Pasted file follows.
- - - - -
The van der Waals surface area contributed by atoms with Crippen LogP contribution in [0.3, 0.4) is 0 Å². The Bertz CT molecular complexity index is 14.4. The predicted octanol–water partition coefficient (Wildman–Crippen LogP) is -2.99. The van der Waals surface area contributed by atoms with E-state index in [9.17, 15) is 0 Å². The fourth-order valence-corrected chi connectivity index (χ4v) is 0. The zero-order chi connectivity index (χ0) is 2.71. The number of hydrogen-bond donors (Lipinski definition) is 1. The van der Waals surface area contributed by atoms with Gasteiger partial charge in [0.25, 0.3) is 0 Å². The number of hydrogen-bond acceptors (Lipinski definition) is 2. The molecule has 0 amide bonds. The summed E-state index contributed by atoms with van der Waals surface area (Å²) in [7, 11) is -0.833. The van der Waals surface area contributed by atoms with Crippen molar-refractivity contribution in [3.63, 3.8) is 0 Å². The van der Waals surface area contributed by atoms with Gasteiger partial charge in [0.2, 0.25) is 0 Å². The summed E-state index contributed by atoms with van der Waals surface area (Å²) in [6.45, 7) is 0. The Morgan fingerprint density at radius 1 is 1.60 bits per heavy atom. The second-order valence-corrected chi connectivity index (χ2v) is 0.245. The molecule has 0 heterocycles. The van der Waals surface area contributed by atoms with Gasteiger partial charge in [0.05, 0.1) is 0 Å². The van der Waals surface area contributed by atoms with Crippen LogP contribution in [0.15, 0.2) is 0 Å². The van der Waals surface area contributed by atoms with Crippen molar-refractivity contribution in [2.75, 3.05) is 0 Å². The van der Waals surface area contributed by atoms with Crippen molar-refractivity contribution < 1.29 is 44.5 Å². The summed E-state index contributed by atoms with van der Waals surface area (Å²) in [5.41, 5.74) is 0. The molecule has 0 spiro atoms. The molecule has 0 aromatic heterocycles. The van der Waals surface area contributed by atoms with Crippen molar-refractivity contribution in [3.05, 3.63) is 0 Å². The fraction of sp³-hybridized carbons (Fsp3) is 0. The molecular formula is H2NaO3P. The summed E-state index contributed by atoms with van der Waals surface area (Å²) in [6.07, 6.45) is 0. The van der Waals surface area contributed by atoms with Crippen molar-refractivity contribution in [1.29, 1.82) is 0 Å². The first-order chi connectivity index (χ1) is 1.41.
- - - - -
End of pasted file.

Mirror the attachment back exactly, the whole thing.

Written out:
The van der Waals surface area contributed by atoms with Crippen LogP contribution in [0.3, 0.4) is 0 Å². The Bertz CT molecular complexity index is 14.4. The predicted octanol–water partition coefficient (Wildman–Crippen LogP) is -2.99. The van der Waals surface area contributed by atoms with E-state index in [9.17, 15) is 0 Å². The fourth-order valence-corrected chi connectivity index (χ4v) is 0. The zero-order chi connectivity index (χ0) is 2.71. The number of hydrogen-bond donors (Lipinski definition) is 1. The van der Waals surface area contributed by atoms with Gasteiger partial charge in [0.25, 0.3) is 0 Å². The number of hydrogen-bond acceptors (Lipinski definition) is 2. The molecule has 0 amide bonds. The summed E-state index contributed by atoms with van der Waals surface area (Å²) in [7, 11) is -0.833. The van der Waals surface area contributed by atoms with Crippen molar-refractivity contribution in [3.63, 3.8) is 0 Å². The van der Waals surface area contributed by atoms with Gasteiger partial charge in [0.2, 0.25) is 0 Å². The summed E-state index contributed by atoms with van der Waals surface area (Å²) in [6.45, 7) is 0. The Morgan fingerprint density at radius 1 is 1.60 bits per heavy atom. The second-order valence-corrected chi connectivity index (χ2v) is 0.245. The molecule has 0 heterocycles. The van der Waals surface area contributed by atoms with Gasteiger partial charge in [0.05, 0.1) is 0 Å². The van der Waals surface area contributed by atoms with Crippen LogP contribution in [0.15, 0.2) is 0 Å². The van der Waals surface area contributed by atoms with Crippen molar-refractivity contribution in [2.75, 3.05) is 0 Å². The van der Waals surface area contributed by atoms with Crippen molar-refractivity contribution < 1.29 is 44.5 Å². The summed E-state index contributed by atoms with van der Waals surface area (Å²) in [5.41, 5.74) is 0. The molecule has 0 spiro atoms. The molecule has 0 aromatic heterocycles. The van der Waals surface area contributed by atoms with Crippen molar-refractivity contribution in [3.05, 3.63) is 0 Å². The fraction of sp³-hybridized carbons (Fsp3) is 0. The molecular formula is H2NaO3P. The summed E-state index contributed by atoms with van der Waals surface area (Å²) in [6.07, 6.45) is 0. The van der Waals surface area contributed by atoms with Crippen molar-refractivity contribution in [1.29, 1.82) is 0 Å². The first-order chi connectivity index (χ1) is 1.41.